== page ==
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Re: “'I'm done with him'

Since he said he was signing off, I’m not sure Ender will ever read this, but I thought I should address a couple of his points.

He says I stuck with generalities and that I didn’t give recent examples, but then says I blasted the Gamble report… Huh? Isn’t that a recent example? Anyway, if you want more specifics, I blast the report precisely because it shows me (and presumably everyone else who doesn’t think something is true just because a general officer says so) that the USAFA leadership wanted to show the world they were doing something to assess the situation, but if they REALLY wanted to assess the situation they should have done so a LOT more carefully.

Here are some of the more glaring miscues: (1) The Gamble team was made up of a number of people with former ties to USAFA. How can you ensure objectivity? (2) The team assured anonymity, but conducted the interviews in a fashion that hardly provided it. (3) The pool of interviewees was rather small, both students and faculty/staff. (4) The interviewees were self-selected, which any statistician can tell you skews the data significantly. (5) The interviews did not follow a specified format; the interviewer/interviewee just had a free-flowing conversation. How can you collect any meaningful data this way? (6) I had a number of people (cadets and faculty) tell me that the interviewer they spoke with was biased even in how he asked the questions and that they felt their complaints weren’t taken seriously. (7) The Gamble “Report” contained generalities and conclusions that were obtained solely from impressions from interviews and contained NO data backing up any observations (oh, right, that’s because they didn’t collect any meaningful/useful statistical data!). (8) It seems unconscionable to me that a team can come and go in a couple of days and produce a “report” in a few weeks and that the leadership would think everyone would just accept the “there’s nothing wrong here” conclusion so readily. (The truth is, sadly, that a lot of people DID roll over and uncritically accepted the reports “conclusions,” but that’s an indication of overall poor critical thinking skills).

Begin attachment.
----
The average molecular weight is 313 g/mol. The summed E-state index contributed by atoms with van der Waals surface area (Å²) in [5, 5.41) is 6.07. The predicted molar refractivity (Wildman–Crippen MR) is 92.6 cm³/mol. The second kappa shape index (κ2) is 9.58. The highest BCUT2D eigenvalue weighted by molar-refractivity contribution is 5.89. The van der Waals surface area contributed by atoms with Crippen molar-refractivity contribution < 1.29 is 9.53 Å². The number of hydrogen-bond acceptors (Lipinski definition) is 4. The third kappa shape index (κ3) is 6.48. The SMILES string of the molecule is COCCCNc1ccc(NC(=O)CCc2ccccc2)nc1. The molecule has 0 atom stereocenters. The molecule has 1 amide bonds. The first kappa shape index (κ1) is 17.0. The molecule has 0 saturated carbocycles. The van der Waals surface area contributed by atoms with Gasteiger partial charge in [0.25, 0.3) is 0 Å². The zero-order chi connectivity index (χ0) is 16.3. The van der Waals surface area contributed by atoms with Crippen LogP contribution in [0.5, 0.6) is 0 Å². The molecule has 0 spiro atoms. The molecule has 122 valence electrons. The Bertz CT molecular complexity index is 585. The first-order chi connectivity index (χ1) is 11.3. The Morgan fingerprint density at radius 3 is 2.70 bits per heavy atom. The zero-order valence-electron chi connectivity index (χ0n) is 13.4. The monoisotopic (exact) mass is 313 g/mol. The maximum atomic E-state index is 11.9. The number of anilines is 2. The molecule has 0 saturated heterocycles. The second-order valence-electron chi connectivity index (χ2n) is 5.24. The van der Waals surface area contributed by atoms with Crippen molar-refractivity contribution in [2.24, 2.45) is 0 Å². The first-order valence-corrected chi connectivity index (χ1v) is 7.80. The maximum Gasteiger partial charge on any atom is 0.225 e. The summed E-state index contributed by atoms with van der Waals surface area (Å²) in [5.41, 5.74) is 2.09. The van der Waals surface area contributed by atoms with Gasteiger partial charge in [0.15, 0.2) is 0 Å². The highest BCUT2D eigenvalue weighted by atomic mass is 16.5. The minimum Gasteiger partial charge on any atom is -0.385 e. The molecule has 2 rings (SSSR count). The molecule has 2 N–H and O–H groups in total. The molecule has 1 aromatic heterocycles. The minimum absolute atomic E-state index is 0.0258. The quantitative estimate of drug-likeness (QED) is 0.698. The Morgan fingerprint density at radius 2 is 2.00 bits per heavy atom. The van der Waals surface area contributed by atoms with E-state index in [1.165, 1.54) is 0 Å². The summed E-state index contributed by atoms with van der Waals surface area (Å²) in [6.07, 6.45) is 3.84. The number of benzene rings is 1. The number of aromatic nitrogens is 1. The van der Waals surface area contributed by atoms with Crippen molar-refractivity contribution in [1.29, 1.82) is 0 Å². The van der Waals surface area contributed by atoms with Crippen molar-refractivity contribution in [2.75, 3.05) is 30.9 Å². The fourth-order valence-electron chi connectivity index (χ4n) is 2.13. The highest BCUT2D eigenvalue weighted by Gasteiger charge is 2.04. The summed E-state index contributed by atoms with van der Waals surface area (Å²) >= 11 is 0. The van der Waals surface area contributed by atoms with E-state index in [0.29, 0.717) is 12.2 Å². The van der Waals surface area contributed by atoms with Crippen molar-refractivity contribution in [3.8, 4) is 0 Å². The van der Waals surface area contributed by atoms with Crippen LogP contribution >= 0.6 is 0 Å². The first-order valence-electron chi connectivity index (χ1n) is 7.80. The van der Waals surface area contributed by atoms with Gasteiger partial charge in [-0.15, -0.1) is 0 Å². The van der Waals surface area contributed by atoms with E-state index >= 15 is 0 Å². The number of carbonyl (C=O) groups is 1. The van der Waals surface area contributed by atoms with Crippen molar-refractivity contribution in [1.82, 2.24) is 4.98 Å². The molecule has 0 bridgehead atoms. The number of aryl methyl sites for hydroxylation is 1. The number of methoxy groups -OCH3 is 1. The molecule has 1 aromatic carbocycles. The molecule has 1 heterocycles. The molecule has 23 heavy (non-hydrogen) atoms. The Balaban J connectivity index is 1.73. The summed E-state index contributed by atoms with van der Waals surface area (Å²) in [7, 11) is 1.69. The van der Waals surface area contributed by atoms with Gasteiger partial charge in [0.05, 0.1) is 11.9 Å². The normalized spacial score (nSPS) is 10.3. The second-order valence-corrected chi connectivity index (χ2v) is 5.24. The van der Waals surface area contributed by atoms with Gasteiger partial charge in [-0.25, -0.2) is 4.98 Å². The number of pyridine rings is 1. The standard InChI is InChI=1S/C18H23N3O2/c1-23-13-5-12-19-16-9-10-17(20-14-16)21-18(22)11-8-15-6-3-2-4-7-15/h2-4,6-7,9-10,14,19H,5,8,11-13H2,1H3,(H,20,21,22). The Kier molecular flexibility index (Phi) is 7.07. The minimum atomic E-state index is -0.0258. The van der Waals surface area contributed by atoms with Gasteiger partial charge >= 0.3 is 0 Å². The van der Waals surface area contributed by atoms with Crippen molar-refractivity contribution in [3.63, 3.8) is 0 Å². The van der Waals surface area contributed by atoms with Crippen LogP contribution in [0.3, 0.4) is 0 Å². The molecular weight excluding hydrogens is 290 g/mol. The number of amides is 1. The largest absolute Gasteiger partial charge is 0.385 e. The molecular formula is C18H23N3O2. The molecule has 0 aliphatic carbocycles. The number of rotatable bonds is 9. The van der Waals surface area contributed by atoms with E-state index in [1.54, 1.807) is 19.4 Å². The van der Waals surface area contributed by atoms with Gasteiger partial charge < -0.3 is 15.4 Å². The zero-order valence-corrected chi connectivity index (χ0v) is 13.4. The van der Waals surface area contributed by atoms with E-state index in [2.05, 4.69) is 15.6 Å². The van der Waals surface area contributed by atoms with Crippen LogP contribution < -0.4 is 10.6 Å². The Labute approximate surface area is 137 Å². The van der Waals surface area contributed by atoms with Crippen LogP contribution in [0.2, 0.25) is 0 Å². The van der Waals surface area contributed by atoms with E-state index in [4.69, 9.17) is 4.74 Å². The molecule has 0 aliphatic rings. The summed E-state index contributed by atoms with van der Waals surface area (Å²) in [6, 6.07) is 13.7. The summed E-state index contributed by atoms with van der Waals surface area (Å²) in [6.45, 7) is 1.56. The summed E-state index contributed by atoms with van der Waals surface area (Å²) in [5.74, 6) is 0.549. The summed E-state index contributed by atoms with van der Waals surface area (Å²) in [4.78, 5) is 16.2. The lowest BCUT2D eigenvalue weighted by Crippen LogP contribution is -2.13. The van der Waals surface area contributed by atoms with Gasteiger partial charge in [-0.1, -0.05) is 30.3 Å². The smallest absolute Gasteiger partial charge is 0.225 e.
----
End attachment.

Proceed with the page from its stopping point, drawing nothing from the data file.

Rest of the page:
I, for one, do not want religious expression expunged from USAFA grounds. Not by a long shot. I do believe people (last time I checked, cadets are people) have the right to express and practice their chosen religion or lack thereof freely. I just want there to be a clear message that USAFA (or the Air Force of the US Government) doesn’t consider any one religion (or religious belief in general) as “the right answer.” Like I said in my original comment, I think there is a critical mass of people who go against the grain here, who, whether by ignorance or by defiance, think it’s ok to mix official business with religion. By “critical mass” I don’t mean a majority, either, but a small number who go on unchecked and unpunished. The problem is that this number is just large enough to who keep those pesky violations steadily flowing to MRFF. Here’s another specific, recent example: when the Gamble report came out, a cadet said in squadron meeting “this is a clear victory for the Gospel of our Lord and Savior and just as certain a defeat for Mikey Weinstein and his Forces of Satan.” The AMT and AOC present at the meeting said and did nothing.

USAFA may have “recalibrated the left and right limits of religious expression,” and, credit where credit is due, I know that USAFA is taking steps to educate cadets about these limits (I’ve seen the training, it’s not perfect, but a good start). The remaining problem that USAFA has to solve is the issue of following the chain of command. The fact that many cadets, faculty and staff feel they have to complain to MRFF instead of trusting the chain of command is not Mikey’s fault: it’s USAFA’s. You know what might help? Doing something more visible about that critical mass I mentioned above.